Helo Swap: Brig. Gen. Michael Lundy, commanding general of the US Army Aviation Center of Excellence, above, briefs Defense Secretary Chuck Hagel on the Army's helicopter restructure plans at Fort Rucker, Alabama, on Thursday. A US Army UH-72A Lakota, left, lifts off at Fort Rucker. (Master Sgt. Adrian Cadiz/US DoD)
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FORT RUCKER, ALA. — The Army’s plan to shift National Guard AH-64 Apaches into the active duty in exchange for UH-60 Black Hawks will allow governors to better respond to state disasters, the general in charge of training the service’s helicopter pilots said.
Lawmakers have opposed the controversial Army plan to swap the aircraft. But the Army says the move is necessary due to defense budget cuts and plans to cut Army end-strength from 510,000 soldiers to between 420,000 and 450,000 soldiers, depending on funding levels.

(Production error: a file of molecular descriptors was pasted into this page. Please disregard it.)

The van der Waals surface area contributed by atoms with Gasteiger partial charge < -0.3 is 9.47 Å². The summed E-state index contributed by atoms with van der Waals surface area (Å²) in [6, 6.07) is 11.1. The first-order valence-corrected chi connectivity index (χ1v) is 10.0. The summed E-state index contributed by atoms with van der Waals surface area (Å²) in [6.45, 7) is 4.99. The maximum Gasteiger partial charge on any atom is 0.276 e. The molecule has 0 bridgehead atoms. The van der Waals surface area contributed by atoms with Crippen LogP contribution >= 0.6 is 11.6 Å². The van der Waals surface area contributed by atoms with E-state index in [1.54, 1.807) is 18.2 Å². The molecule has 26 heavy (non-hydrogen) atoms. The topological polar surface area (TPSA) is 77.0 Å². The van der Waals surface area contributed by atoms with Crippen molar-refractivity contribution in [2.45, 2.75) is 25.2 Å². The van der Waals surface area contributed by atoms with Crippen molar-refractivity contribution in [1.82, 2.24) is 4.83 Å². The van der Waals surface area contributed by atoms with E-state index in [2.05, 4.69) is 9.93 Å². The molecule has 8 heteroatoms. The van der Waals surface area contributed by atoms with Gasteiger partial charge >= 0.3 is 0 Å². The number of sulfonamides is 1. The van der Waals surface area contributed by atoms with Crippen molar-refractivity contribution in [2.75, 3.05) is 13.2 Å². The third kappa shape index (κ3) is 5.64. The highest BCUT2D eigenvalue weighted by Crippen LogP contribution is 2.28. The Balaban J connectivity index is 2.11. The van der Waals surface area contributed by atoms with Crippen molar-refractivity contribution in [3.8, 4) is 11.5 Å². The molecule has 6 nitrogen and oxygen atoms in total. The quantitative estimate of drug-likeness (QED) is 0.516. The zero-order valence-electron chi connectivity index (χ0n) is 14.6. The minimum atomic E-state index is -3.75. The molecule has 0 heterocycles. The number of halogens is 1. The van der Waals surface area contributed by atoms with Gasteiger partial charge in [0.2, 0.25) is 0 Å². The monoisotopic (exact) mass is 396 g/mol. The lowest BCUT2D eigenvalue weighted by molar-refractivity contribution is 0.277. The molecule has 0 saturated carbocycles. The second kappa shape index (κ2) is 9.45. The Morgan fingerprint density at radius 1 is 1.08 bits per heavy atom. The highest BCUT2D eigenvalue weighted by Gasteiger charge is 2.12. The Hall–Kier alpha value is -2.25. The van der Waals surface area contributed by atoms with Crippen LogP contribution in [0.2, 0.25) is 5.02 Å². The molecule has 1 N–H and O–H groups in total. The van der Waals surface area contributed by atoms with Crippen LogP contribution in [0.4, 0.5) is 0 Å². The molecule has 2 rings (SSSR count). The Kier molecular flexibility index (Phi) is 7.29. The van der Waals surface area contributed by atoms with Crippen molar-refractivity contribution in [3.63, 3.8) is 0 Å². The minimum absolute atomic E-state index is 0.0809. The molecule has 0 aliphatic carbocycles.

Within those cuts, Army aviation ranks are slated to fall 10,000 billets, most coming from the active duty, Brig. Gen. Michael Lundy, commanding general of the Army Aviation Center of Excellence, told a small group of reporters on Thursday.
“That pain’s being felt across our entire branch,” Lundy said. “We don’t look at this as an active-National Guard [issue]. I don’t,” Lundy said. “I look at this as a branch issue for Army aviation.”
Since active-duty soldiers could deploy more frequently than the Guard, a combat aircraft, such as the Apache, is better in the active ranks, he said.
“An AH-64 does nothing for a state; it does not do a mission for a state,” Lundy said.
During an April 8 Senate Armed Services Committee hearing, Gen. Frank Grass, chief of the National Guard Bureau, said an Apache was used only one time for a stateside mission, when NASA was looking for remains of the Space Shuttle Columbia, which disintegrated when re-entering the Earth’s atmosphere in 2003.
The primary mission for the Guard’s Apache aircraft is to back up active-duty combat aircraft.
When mobilized, having “combat power” in the Guard is “absolutely critical,” he said. “If we had more brigades, more money and more time, would we do that? Absolutely.”
The move has been emotional among Guardsmen and has prompted online petitions calling for a halt to the shift. Apaches are flown by the National Guard in nine states.